JF: Since you brought it up, let's talk about the show you are going to be doing at The Duplex.
TH: It's called Going On Faith and I performed it once in May and twice in June, and will be performing it four more times through November.
JF: What made you decide to start performing again?
TH: I had decided two years ago that I wanted to do something special to celebrate turning forty. It's funny: right about the time I started working toward my show, Lennie Watts invited me to be a part of the opening number for the MAC Awards. He put together a big 'how do you get to a cabaret show' number that featured all the people involved in the process, from the singing waiter and the bartender to the technical personnel and the critics. I thought it would be fun to surprise everybody so I didn't let anybody know I was doing it and it was really a kick not only to surprise all these people who only knew me as a lighting designer, but also to reacquaint myself with what performing feels like again!
JF: How would you describe your show?
TH: It's the story about my personal journey from a state of not believing in anything to just having faith in one thing. But it's not a preachy show at all: I don't try to tell you what to believe in or even what the one thing I found is. It's more about the progression than the results.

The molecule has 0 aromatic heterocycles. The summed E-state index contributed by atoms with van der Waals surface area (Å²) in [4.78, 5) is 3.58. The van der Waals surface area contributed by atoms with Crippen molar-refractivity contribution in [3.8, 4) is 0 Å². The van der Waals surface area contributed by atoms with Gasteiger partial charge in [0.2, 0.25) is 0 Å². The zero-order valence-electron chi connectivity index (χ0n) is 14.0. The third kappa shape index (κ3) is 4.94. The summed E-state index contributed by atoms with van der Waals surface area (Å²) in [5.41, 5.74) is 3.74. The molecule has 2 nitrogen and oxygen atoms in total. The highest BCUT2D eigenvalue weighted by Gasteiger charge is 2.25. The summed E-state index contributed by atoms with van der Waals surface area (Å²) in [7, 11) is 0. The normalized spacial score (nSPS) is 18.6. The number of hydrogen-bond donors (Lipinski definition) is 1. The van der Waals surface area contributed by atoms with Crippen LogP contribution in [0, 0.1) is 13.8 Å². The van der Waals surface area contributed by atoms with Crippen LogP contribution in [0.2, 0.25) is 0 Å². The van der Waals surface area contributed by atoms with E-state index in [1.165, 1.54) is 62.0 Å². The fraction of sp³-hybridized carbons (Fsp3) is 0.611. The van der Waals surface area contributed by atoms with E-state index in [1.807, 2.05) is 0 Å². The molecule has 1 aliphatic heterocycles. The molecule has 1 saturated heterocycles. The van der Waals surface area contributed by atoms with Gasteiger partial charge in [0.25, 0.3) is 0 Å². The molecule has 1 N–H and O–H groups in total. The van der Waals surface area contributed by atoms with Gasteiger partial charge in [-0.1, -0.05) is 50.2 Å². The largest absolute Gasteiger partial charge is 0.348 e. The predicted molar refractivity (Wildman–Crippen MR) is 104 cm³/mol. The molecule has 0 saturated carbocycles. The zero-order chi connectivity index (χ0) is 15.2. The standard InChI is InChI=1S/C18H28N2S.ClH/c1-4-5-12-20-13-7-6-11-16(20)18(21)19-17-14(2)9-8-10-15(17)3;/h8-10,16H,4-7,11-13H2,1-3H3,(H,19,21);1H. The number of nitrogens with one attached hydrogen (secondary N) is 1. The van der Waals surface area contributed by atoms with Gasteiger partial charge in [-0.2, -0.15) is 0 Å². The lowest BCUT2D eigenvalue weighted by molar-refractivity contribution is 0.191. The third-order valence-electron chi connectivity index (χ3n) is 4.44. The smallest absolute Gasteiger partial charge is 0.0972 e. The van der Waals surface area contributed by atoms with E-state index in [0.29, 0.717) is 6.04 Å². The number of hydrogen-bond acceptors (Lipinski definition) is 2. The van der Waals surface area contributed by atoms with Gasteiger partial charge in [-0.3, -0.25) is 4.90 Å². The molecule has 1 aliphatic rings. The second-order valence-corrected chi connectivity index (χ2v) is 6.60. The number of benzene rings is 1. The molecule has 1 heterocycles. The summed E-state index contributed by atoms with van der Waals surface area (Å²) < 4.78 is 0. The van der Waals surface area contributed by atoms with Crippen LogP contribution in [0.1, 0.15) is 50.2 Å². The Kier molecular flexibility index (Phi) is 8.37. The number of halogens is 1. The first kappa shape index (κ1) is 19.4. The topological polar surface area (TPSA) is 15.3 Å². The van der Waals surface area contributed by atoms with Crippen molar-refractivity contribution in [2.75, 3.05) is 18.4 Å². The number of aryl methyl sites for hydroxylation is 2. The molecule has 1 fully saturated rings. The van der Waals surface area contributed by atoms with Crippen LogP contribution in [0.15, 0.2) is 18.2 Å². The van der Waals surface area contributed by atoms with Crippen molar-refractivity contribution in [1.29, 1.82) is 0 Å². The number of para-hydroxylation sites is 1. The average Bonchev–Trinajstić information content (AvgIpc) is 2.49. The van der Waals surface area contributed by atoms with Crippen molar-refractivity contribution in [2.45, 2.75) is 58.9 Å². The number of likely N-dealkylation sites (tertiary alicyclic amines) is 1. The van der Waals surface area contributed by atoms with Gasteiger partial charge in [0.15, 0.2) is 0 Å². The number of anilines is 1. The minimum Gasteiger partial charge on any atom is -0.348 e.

JF: So it's about spiritual enlightenment versus a religious progression.
TH: Yes. It's also a charitable event as the proceeds of the show go to the National Multiple Sclerosis Society and the Juvenile Diabetes Research Foundation. Both charities have touched my life: my mother has MS and my brother has Juvenile Diabetes.
JF: And the show features you and your musical director, Ray Fellman.
TH: That's it. There are no special guests or backup singers, since I haven't sung on stage in over eighteen years ... no need to set up comparisons!
JF: What kind of songs did you pick for your show?
TH: It's a pretty eclectic show that contains a couple of pop songs, some Broadway tunes, a standard ... the show is basically a story punctuated by songs, so I prefer not to give too much away.
JF: How did the previous performances go?
TH: Very well. In lieu of a cover, we ask that audience members bring a check of $12 or more made out to either charity and we raised over $3,000 for the charities as a result of the previous three performances.
JF: What are the dates of your upcoming performances?
TH: Friday, September 24, Saturday, October 9 and 16, and Monday, November 1. All shows are at 7pm at The Duplex, which has waived the two drink minimum for the event.
JF: I really like the fact that your postcard is essentially a snippet from The Little Prince.
TH: Thanks. That came about because I not only wanted to give people an idea of the flavor of the show, but also give them something t o think about while it was stuck to the refrigerator, even if they didn't come to the show.
JF: Well I can't wait to witness this new side of you! Have a great run.
Thomas Honeck's show, Going On Faith, will be performed at The Duplex (61 Christopher Street at 7th Avenue in New York) Friday, September 24, Saturday, October 9 and 16, and Monday, November 1 at 7pm. For more information, visit www.theduplex.com. For reservations call (212) 255-5438